From the results shown in Table 14 and FIG. 14, it was found that the hydrogen storage rate was increased as the hydrogen pressure was increased. Even when the pressure was reduced from near 8 MPa, the storage rate is not lowered. From this, it was found that the hydrogen storage is achieved not only by physical absorption. This is attributed to the fact that hydrogen molecules are enclosed into the solid urea so as to form hydrogen clathrate.

We confirmed that stored hydrogen can be emitted under condition of 50 C. and the ambient pressure or under condition of a reduced pressure (0.005 MPa).

EXAMPLE 15

0.888 g of acetylene dicarboxyl acid (hereinafter, referred to as “AC”) in solid power state was evaluated according to the aforementioned test method under such a condition that the retention time at each pressure was 1 hour. The relation between the balanced pressure and the hydrogen storage rate was shown in Table 15 and FIG. 15.

TABLE 15
Evaluation Results of Hydrogen Storage Capacity of AC
(25 C.; Retention time at each pressure: 1 hour)
Balanced Pressure Hydrogen Storage Rate
(MPa) (wt %)
0.00001 0
0.27146 3.40E−03
0.74369 6.02E−03
1.5659 1.02E−02
2.50809 1.30E−02
3.47403 1.81E−02
4.45074 1.42E−02
7.88744 2.29E−02
6.11056 2.47E−02
4.78659 2.57E−02
3.69364 2.48E−02
2.65705 2.40E−02
1.63543 2.09E−02
0.86718 1.83E−02
0.37335 1.68E−02
0.1354 1.68E−02

From the results shown in Table 15 and FIG. 15, it was found that the hydrogen storage rate was increased as the hydrogen pressure was increased. Even when the pressure was reduced from near 8 MPa, the storage rate is not lowered. From this, it was found that the hydrogen storage is achieved not only by physical absorption. This is attributed to the fact that hydrogen molecules are enclosed into the solid AC so as to form hydrogen clathrate.

We confirmed that stored hydrogen can be emitted under condition of 50 C. and the ambient pressure or under condition of a reduced pressure (0.005 MPa).

EXAMPLE 16

0.8967 g of β-cyclodextrin (hereinafter, referred to as “CD”) in solid power state was evaluated according to the aforementioned test method under such a condition that the retention time at each pressure was 1 hour. The relation between the balanced pressure and the hydrogen storage rate was shown in Table 16 and FIG. 16.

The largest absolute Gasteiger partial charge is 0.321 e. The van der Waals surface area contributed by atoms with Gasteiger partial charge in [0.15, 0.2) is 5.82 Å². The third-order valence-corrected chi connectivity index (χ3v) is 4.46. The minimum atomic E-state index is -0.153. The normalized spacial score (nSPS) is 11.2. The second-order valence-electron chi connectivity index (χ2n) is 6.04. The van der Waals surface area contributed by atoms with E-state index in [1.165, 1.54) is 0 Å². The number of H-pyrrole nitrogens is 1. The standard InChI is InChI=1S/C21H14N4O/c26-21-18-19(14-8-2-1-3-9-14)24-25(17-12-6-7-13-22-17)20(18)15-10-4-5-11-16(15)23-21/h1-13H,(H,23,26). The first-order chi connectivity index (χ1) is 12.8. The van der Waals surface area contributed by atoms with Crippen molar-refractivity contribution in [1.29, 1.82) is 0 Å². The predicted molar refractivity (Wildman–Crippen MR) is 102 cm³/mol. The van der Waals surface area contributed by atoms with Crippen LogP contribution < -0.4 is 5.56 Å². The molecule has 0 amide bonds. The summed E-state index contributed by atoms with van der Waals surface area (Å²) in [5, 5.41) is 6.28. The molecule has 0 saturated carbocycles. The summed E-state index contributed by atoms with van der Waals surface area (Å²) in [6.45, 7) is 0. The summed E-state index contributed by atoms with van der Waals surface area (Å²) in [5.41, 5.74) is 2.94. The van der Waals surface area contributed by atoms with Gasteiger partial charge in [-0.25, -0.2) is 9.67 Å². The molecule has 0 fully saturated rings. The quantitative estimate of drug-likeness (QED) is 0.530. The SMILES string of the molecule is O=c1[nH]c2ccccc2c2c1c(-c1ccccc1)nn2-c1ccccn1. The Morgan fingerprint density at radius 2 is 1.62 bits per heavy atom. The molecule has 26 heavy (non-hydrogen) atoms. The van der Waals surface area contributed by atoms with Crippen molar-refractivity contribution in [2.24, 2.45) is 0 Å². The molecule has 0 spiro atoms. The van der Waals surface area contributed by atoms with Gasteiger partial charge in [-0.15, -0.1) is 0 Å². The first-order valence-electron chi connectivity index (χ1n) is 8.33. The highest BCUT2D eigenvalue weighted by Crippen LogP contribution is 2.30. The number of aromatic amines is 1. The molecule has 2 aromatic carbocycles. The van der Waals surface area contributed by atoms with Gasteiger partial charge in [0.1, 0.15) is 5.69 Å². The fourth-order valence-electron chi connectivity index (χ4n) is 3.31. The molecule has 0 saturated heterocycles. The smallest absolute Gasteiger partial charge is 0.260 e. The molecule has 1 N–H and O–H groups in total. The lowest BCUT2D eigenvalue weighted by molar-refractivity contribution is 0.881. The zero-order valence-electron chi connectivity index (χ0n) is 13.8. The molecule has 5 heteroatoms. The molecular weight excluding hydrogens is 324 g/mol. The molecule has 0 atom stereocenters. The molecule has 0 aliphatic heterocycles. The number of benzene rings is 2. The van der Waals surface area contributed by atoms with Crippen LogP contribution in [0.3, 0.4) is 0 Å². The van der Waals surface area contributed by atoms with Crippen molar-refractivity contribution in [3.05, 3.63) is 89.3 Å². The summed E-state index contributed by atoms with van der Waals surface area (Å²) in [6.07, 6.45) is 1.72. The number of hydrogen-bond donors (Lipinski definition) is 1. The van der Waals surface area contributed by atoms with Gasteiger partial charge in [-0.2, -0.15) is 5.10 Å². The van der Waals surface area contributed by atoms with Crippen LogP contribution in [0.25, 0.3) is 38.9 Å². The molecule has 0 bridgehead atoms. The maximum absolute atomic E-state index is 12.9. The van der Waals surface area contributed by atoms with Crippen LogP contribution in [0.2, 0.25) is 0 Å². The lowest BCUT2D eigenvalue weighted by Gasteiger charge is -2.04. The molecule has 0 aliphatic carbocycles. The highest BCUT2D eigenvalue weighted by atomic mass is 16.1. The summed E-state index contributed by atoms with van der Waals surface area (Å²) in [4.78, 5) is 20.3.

TABLE 16
Evaluation Results of Hydrogen Storage Capacity of CD
(25 C.; Retention time at each pressure: 1 hour)
Balanced Pressure Hydrogen Storage Rate
(Mpa) (wt %)
0.00001 0
0.29994 2.20E−03
0.63 1.30E−03
1.59541 2.29E−04
2.61668 5.74E−03
3.47134 1.37E−02
4.44424 2.14E−02
7.87665 5.17E−02
6.17737 4.61E−02
4.90025 3.92E−02
3.72096 3.15E−02
2.7198 2.45E−02
1.5438 1.53E−02
0.85297 9.75E−03
0.37524 5.25E−03
0.13649 2.22E−03

From the results shown in Table 16 and FIG. 16, it was found that the hydrogen storage rate was increased as the hydrogen pressure was increased.

EXAMPLE 17

0.7383 g of methyl gallate (hereinafter, referred to as “GAM”) in solid power state was evaluated according to the aforementioned test method under such a condition that the retention time at each pressure was 1 hour. The relation between the balanced pressure and the hydrogen storage rate was shown in Table 17 and FIG. 17.

TABLE 17
Evaluation Results of Hydrogen Storage Capacity of GAM
(25 C.; Retention time at each pressure: 1 hour)
Balanced Pressure Hydrogen Storage Rate
(MPa) (wt %)
0.00001 0
0.29993 2.27E−03
0.70041 2.40E−03
1.9847 2.90E−03
2.7857 7.70E−03
3.53863 9.03E−03
4.6868 1.21E−02
7.98167 3.17E−02
6.36749 3.31E−02
5.03659 3.48E−02
3.9262 3.26E−02
2.59506 2.61E−02
1.54629 2.32E−02
0.86813 2.07E−02
0.38689 1.90E−02
0.14084 1.96E−02

From the results shown in Table 17 and FIG. 17, it was found that the hydrogen storage rate was increased as the hydrogen pressure was increased. Even when the pressure was reduced from near 8 MPa, the storage rate is not lowered. From this, it was found that the hydrogen storage is achieved not only by physical absorption. This is attributed to the fact that hydrogen molecules are enclosed into the solid GAM so as to form hydrogen clathrate.

We confirmed that stored hydrogen can be emitted under condition of 50 C. and the ambient pressure or under condition of a reduced pressure (0.005 MPa).

EXAMPLE 18

0.7411 g of deocycholic acid (hereinafter, referred to as “DCA”) in solid power state was evaluated according to the aforementioned test method under such a condition that the retention time at each pressure was 1 hour. The relation between the balanced pressure and the hydrogen storage rate was shown in Table 18 and FIG. 18.

TABLE 18
Evaluation Results of Hydrogen Storage Capacity of DCA
(25 C.; Retention time at each pressure: 1 hour)
Balanced Pressure Hydrogen Storage Rate
(MPa) (wt %)
0.00001 0
0.30282 3.91E−03
0.69569 3.72E−03
1.41085 3.74E−03
2.54758 3.92E−03
3.62008 7.68E−03
4.63304 1.19E−02
7.96485 1.80E−02
6.2381 1.80E−02
4.98709 2.04E−02
3.89659 1.90E−02
2.56303 1.70E−02
1.52619 1.45E−02
0.85848 1.26E−02
0.38068 1.09E−02
0.13748 1.08E−02

From the results shown in Table 18 and FIG. 18, it was found that the hydrogen storage rate was increased as the hydrogen pressure was increased. Even when the pressure was reduced from near 8 MPa, the storage rate is not lowered. From this, it was found that the hydrogen storage is achieved not only by physical absorption. This is attributed to the fact that hydrogen molecules are enclosed into the solid DCA so as to form hydrogen clathrate.

We confirmed that stored hydrogen can be emitted under condition of 50 C. and the ambient pressure or under condition of a reduced pressure (0.005 MPa).